LH:   Oh Lord, no!  A blank page terrifies me.  I have a difficult enough time coming up with 10 lines of cover copy.

WG:  How would you describe your editorial style? 

LH:   Collaborative.

WG:  What is your involvement with the author’s creative process?  With his/her career planning? 

LH:   I pretty much leave the author’s creative process alone.  They present me with their idea, and as long as it makes sense logically, fits in the romance genre, and is remotely saleable, I let them run with it.  If they get stuck or are looking to brainstorm, I’m always available, but I try to keep my fingers out of the actual creative part.  They know their stories much better than I do.  With career planning, I’m more hands on because so often it’s not about the author’s writing, but how the book is being packaged or where it’s positioned. It’s my job to figure out how to take advantage of strong sales to continue an upward path, or right the ship if sales look to be a bit wobbly.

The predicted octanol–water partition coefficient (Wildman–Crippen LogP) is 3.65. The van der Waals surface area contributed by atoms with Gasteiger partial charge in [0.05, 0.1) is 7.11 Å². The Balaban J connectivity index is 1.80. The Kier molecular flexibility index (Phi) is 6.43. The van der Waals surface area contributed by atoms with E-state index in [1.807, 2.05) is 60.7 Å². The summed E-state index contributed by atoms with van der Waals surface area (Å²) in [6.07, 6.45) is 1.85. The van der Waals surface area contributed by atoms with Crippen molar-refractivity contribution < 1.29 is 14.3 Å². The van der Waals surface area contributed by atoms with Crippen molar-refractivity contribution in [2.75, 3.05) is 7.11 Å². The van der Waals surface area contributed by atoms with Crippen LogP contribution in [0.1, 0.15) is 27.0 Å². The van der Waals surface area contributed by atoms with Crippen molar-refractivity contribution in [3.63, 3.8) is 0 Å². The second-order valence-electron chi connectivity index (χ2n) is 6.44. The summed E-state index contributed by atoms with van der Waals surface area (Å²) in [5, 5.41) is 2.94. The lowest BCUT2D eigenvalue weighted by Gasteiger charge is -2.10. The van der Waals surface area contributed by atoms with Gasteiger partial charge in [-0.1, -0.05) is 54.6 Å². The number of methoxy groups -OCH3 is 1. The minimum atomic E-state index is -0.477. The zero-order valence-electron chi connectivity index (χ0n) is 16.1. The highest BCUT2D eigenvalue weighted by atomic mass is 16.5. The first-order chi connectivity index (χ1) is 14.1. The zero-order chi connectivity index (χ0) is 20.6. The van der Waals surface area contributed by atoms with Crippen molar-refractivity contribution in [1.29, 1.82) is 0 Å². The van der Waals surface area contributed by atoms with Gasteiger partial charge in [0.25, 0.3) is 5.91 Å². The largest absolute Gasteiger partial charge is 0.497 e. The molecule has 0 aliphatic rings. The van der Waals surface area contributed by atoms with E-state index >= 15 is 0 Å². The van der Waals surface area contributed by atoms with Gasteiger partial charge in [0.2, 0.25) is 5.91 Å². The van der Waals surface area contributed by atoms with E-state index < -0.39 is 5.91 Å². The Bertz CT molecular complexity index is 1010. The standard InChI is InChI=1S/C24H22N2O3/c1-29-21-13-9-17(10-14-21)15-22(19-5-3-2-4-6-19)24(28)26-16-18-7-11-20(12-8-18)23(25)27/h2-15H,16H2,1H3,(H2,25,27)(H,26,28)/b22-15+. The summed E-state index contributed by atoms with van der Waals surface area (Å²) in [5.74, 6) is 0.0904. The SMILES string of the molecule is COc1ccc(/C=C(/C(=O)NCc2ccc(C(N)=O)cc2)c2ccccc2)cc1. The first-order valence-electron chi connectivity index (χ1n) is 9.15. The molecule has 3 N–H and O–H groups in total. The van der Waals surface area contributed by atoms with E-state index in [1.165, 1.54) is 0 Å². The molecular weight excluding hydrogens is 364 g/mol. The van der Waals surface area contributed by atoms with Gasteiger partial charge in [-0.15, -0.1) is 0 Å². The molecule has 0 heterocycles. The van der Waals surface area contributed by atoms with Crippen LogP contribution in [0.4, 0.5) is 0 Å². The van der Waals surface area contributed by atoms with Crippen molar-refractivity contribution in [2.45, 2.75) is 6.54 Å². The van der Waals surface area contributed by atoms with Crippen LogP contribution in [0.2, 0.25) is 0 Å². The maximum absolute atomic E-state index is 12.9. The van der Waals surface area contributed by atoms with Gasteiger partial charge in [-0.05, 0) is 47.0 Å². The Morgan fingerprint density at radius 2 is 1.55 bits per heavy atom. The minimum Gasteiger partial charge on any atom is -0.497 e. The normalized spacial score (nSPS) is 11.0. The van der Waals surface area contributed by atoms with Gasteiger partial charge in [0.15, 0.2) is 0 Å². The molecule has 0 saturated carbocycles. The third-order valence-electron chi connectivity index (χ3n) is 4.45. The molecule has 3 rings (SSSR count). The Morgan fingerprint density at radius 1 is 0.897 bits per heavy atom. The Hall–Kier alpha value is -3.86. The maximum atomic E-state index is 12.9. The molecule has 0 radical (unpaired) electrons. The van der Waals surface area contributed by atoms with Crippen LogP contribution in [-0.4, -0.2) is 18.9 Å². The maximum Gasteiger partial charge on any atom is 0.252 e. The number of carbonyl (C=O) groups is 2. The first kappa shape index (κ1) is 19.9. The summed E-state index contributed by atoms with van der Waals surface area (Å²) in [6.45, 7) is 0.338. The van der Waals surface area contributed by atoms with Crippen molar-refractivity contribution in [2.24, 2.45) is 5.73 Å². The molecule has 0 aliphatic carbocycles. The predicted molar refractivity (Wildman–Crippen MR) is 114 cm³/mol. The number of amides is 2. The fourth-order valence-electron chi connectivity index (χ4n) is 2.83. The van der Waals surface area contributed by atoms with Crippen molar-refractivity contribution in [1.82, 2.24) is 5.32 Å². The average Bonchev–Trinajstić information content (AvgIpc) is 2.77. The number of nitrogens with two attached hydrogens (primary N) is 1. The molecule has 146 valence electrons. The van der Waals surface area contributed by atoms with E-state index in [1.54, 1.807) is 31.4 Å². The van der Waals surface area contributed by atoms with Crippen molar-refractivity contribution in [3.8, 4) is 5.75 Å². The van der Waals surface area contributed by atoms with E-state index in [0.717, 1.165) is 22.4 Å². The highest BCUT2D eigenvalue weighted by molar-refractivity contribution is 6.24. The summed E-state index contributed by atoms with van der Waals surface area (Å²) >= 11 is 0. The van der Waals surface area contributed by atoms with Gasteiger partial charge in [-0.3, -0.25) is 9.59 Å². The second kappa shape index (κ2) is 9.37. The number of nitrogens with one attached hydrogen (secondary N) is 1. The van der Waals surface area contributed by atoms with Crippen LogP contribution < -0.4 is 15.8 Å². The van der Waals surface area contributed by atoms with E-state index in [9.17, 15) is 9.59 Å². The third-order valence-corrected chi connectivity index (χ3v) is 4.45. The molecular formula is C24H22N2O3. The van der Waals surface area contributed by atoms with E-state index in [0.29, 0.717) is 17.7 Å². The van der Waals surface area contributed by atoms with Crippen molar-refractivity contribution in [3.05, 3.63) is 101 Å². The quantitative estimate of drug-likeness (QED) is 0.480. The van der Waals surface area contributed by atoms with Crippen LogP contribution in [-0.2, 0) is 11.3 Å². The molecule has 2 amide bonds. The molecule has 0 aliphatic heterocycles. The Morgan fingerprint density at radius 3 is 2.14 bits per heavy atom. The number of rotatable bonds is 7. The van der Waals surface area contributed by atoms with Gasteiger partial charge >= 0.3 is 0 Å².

Leah with this month's spotlight guest, Christine Feehan

WG:  What do you see as the main strength you personally bring to the table as an editor?

LH:   I think working as our publicity manager for a number of years brings a fresh angle to what I do.  I’ve had a lot of practice pitching books, and everything starts with in-house advocacy.  Plus, I still have a lot of contacts, so I’m always pushing my titles to various bloggers, reviewers and other media. 

WG:  Are some/all of your submissions read by someone else in house before they reach you?  If so, what sort of feedback and/or screening do you expect that reader to provide?

LH:   All of the submissions that come to Dorchester are first logged in by an editorial assistant.  She weeds out the stuff that isn’t a genre we publish, doesn’t meet word-count requirements, and so forth.  She also usually takes a look at the first few pages just to make sure the author is capable of stringing together a sentence.  And if it passes that criteria, anything that has my name on it comes to me.